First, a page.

• Ramesses II (c. 1279–1213 BC): Also known as Ramesses the Great, he is the most commonly imagined figure in popular culture (most widely via the 1956 film The Ten Commandments), being one of the most long standing rulers at the height of Egyptian power, but, as with all other Pharaohs, there is no documentary or archaeological evidence that he chased any slaves fleeing Egypt. Ramesses II's late 13th century BC stela in Beth Shan mentions two conquered peoples who came to "make obeisance to him" in his city of Raameses or Pi-Ramesses but mentions neither the building of the city nor, as some have written, the Israelites or Hapiru.[5] Additionally, the historical Pithom was built in the 7th century BC, during the Saite period.[6][7]
  • Merneptah (c. 1213–1203 BC): Isaac Asimov in his Guide to the Bible makes a case for him to be the Pharaoh of the Exodus.[8]
  • Setnakhte (c. 1189–1186 BC): Igor P. Lipovsky makes a case for him to be the Pharaoh of the Exodus.[9]
  • Senusret III[10]

Pharaohs in the Books of KingsEdit

In 1 Kings 3:1, it is narrated that to seal an alliance, the pharaoh of Egypt gave a daughter in marriage to Solomon. The same ruler later captured the city of Gezer and gave it to Solomon as well (1 Kings 9:16). No name is given for the pharaoh, and some hypotheses have been proposed:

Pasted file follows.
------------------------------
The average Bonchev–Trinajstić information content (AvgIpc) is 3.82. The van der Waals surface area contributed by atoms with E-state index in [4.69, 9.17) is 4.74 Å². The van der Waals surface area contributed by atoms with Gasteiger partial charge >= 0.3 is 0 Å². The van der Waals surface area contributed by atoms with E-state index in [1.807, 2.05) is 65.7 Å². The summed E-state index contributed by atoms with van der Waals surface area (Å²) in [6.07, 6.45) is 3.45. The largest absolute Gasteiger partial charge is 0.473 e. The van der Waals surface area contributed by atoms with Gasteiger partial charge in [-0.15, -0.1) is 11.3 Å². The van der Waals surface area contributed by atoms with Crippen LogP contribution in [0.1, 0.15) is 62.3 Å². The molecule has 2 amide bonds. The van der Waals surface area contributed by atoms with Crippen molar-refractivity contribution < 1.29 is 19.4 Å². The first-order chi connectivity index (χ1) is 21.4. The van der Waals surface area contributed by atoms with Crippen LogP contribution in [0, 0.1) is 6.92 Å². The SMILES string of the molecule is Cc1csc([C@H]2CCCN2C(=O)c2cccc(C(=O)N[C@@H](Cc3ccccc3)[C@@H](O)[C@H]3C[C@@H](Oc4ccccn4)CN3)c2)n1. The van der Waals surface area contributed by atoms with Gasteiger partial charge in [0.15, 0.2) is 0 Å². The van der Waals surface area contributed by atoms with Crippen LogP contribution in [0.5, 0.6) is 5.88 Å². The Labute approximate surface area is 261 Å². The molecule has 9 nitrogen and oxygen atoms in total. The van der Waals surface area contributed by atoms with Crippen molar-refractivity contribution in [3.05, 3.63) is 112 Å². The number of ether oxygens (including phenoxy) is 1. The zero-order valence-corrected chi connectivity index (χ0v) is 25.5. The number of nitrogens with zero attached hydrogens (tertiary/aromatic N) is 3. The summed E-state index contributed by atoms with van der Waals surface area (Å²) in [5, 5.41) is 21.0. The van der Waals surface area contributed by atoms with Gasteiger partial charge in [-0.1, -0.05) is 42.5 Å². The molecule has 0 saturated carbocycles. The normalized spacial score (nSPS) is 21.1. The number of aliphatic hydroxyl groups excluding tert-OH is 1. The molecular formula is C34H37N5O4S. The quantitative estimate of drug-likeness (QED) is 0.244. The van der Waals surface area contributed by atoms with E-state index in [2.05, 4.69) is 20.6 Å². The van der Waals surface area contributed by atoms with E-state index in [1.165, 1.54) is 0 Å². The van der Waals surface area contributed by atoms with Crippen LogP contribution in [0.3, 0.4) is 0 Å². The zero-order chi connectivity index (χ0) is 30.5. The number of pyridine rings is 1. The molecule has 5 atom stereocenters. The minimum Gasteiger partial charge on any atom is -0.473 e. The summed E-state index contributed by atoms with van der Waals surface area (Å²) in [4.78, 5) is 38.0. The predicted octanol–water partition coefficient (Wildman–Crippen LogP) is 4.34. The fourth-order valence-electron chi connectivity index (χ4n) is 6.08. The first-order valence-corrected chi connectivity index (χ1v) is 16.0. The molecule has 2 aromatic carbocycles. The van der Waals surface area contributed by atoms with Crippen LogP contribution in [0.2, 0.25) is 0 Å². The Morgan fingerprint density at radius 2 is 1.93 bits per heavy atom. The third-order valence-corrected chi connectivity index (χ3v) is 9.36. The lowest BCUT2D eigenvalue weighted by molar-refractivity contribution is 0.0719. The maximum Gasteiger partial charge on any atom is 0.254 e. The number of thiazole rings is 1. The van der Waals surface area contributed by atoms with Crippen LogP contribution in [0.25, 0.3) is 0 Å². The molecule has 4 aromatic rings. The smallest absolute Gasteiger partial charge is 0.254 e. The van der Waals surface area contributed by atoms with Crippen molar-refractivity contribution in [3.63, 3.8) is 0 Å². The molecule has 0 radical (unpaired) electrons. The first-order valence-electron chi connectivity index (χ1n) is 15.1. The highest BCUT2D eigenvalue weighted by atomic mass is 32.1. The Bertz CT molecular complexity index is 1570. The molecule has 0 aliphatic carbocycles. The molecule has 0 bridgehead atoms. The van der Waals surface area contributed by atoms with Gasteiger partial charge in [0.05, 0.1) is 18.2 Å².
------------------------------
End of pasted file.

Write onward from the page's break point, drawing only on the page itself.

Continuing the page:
Conjectural pharaohs: Shishak and SoEdit

1 Kings 11:40 and 2 Chronicles 12:2 sqq. tell of an invasion of Israel by Shishak, and a subsequent raid of Jerusalem and the Temple of Solomon. He is generally identified with Shoshenq I (943–922 BC).[16]

2 Kings 17:4 says that king Hoshea sent letters to "So, King of Egypt". No pharaoh of this name is known for the time of Hoshea (about 730 BC), during which Egypt had three dynasties ruling contemporaneously: 22nd at Tanis, 23rd at Leontopolis, and 24th at Sais. Nevertheless, this ruler is commonly identified with Osorkon IV (730–715 BC) who ruled from Tanis,[17][18] though it is possible that the biblical writer has mistaken the king with his city and equated So with Sais, at this time ruled by Tefnakht.[citation needed]

Historical pharaohs: Taharqa, Necho and Apries/HophraEdit

 
Taharqa offering to Falcon-god Hemen (close-up)

2 Kings 19:9 and Isaiah 37:9 mention a Tirhakah, king of Ethiopia (Kush), who the Bible says waged war against Sennacherib during the reign of King Hezekiah of Judah. Some scholars have identified him as the pharaoh Taharqa. The events in the biblical account are believed to have taken place in 701 BC, whereas Taharqa came to the throne some ten years later. A number of explanations have been proposed: one being that the title of king in the Biblical text refers to his future royal title, when at the time of this account he was likely only a military commander.[citation needed]